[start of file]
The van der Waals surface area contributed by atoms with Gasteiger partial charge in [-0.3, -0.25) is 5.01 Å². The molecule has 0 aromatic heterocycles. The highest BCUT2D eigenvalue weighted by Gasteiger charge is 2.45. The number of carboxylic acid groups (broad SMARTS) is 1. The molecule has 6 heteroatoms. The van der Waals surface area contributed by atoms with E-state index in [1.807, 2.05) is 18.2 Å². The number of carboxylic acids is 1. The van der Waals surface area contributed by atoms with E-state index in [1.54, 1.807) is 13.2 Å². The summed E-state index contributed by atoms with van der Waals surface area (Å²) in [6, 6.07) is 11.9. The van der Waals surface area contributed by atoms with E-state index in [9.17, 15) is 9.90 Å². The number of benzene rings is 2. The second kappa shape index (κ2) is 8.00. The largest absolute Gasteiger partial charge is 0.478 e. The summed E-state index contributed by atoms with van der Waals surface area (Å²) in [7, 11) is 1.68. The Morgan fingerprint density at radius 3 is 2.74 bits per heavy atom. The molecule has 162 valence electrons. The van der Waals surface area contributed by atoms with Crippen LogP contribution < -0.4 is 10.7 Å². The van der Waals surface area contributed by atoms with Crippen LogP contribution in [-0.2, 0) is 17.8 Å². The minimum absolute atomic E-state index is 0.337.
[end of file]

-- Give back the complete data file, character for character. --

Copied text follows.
The van der Waals surface area contributed by atoms with Gasteiger partial charge in [-0.3, -0.25) is 5.01 Å². The molecule has 0 aromatic heterocycles. The highest BCUT2D eigenvalue weighted by Gasteiger charge is 2.45. The number of carboxylic acid groups (broad SMARTS) is 1. The molecule has 6 heteroatoms. The van der Waals surface area contributed by atoms with E-state index in [1.807, 2.05) is 18.2 Å². The number of carboxylic acids is 1. The van der Waals surface area contributed by atoms with E-state index in [1.54, 1.807) is 13.2 Å². The summed E-state index contributed by atoms with van der Waals surface area (Å²) in [6, 6.07) is 11.9. The van der Waals surface area contributed by atoms with E-state index in [9.17, 15) is 9.90 Å². The number of benzene rings is 2. The second kappa shape index (κ2) is 8.00. The largest absolute Gasteiger partial charge is 0.478 e. The summed E-state index contributed by atoms with van der Waals surface area (Å²) in [7, 11) is 1.68. The Morgan fingerprint density at radius 3 is 2.74 bits per heavy atom. The molecule has 162 valence electrons. The van der Waals surface area contributed by atoms with Crippen LogP contribution < -0.4 is 10.7 Å². The van der Waals surface area contributed by atoms with Crippen LogP contribution in [-0.2, 0) is 17.8 Å². The minimum absolute atomic E-state index is 0.337.